I told Gail that I didn’t believe I could improve my eyesight. Although I was helping many people discover ways to improve their visual acuity, I believed that any such help was too late for me. Gail encouraged me to become an explorer of my visual experience, and we did a balance for the goal “To succeed in life with my natural vision.” The learning menu was what we now call Total Core Repatterning, and included pre-activities that challenged my acuity at various distances. We followed the body wisdom and also did some vision training from the course Educational Kinesiology in Depth: The Seven Dimensions of Intelligence.
Standing after the balance, I couldn’t believe that I could see without my glasses! I had an immediate vision improvement that was quite profound, and my habits of moving also went through a remarkable shift for the better. Gail and I ran up and down the street—me without my glasses, excitedly reading to her as license plates and street signs came into focus.
The challenge then was how to continue work when my eyesight had improved but it wasn’t yet clear enough to let me read or work comfortably without any lenses. Luckily, I had an old pair of glasses with a lesser prescription that I could wear to function. Meanwhile, I did Brain Gym activities every day, as well as Positive Point Palming and other Vision Gym® activities(4). Within two days, I was seeing clearly enough through my old glasses to put the newer ones aside for good.
Through the years, I’ve continued to balance, sometimes using the In Depth or Creative Vision work. Each time, there’s a substantial improvement, after which I use my older glasses (I’ve kept them all in a box!) or go to a developmental optometrist for new 20/40 glasses, for which I then balance until my vision is further improved. In other words, I use the old glasses as a pre-activity for “learning” to see clearly at that prescription level. I nearly always make an immediate leap in motor skills as well, and usually feel completely at ease with the older glasses prescription within a day or two.
Today, my vision continues to improve. I wear glasses for night driving, but for most daily-life activities, including reading and looking at horizons, I can see without any lenses or glasses.
Achieving the perfect visual acuity of 20/20 or 6/6 (the metric measurement) isn’t my goal. Just as shifts in movement habits can affect the visual system, every small vision improvement supports shifts in my ease of movement, also relaxing and expanding my thinking. When I notice myself thinking in too linear a way, I can now call on the more naturally integrating whole-to-parts approach to problem solving.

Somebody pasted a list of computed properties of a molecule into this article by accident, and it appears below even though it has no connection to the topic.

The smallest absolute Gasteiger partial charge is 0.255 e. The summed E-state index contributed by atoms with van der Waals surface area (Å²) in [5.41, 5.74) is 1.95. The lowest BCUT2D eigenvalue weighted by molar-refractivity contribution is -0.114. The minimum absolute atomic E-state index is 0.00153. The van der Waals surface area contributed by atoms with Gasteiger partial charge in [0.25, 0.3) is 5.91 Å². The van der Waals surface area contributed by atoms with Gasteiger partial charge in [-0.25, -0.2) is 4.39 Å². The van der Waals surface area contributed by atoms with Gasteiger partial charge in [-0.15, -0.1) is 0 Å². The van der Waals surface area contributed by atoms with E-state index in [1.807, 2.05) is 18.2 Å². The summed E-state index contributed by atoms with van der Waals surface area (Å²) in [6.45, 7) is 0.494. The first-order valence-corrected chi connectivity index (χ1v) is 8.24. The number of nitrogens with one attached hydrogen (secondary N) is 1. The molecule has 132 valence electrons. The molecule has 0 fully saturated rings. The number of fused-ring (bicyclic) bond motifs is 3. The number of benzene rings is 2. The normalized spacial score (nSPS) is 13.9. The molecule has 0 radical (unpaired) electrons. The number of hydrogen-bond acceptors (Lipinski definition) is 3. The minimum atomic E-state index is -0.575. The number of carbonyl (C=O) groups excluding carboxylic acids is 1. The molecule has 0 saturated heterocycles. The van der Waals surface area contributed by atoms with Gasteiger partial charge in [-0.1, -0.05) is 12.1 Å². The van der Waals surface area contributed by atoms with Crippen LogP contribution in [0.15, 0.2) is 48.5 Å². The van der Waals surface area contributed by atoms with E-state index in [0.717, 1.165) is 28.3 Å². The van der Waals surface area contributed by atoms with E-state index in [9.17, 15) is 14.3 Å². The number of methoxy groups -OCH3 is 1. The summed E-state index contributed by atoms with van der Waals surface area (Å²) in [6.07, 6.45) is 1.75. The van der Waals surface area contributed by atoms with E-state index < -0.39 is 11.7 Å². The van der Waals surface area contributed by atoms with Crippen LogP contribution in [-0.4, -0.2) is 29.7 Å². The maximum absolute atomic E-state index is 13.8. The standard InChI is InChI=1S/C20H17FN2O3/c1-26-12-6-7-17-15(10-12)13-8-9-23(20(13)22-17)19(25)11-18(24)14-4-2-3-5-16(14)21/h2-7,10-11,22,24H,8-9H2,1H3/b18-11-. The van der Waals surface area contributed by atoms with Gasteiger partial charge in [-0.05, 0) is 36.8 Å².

Studying and teaching vision has awakened both Gail and me to the need to make lifestyle changes by way of daily habits. Some of the important shifts we’ve made are:
- making vision a priority
- using Brain Gym or other activities to provide a whole-body context for movement of the eyes
- relaxing the eyes and enjoying beauty
- crossing the visual midline and centralizing in the midfield
- looking near, far, and all around
- taking more vision breaks, all day long, to do the above
I love my eyes and vision, and I take care of my eyesight as I would a precious gift. Having reclaimed the joy of good vision and the multi-dimensional perspective that goes with it, I wouldn’t want to return to corrective lenses that limit my range of focus and my flexibility to move and play. Cultivating my vision is an ongoing process, and I invite all who want to see without glasses and to see the big picture to explore that process with me. ∞
(1) Gerald N. Getman, O.D., Your Child’s Intelligence.
Note: The optometric research over the years has consistently shown, for better and lesser readers alike, a relationship between reading difficulties and vision challenges (which are not always hereditary); a connection that I validated time and again using my own work with students. Another clarifying point, a person is considered legally blind if their vision is 20/200 (or worse) in the best eye with the best available correction.
(2) Janet Goodrich, Natural Vision Improvement.
(3) The 26 Brain Gym activities are described in Brain Gym: Teacher’s Edition by Dennison and Dennison, © 2010. The 26, Dennison Laterality Repatterning, and the Balance process are taught in Brain Gym 101: Balance for Daily Life.
(4) The video “Move to See with Vision Gym®” offers descriptions of the 34 activities we do regularly to maintain and improve our vision. A Vision Gym kit is also available.
A translation of this article into Chinese is available here.
© 2014 by Paul E. Dennison. All rights reserved.
Brain Gym® is a trademark of Brain Gym® International/the Educational Kinesiology Foundation. Click here for the name of an instructor near you.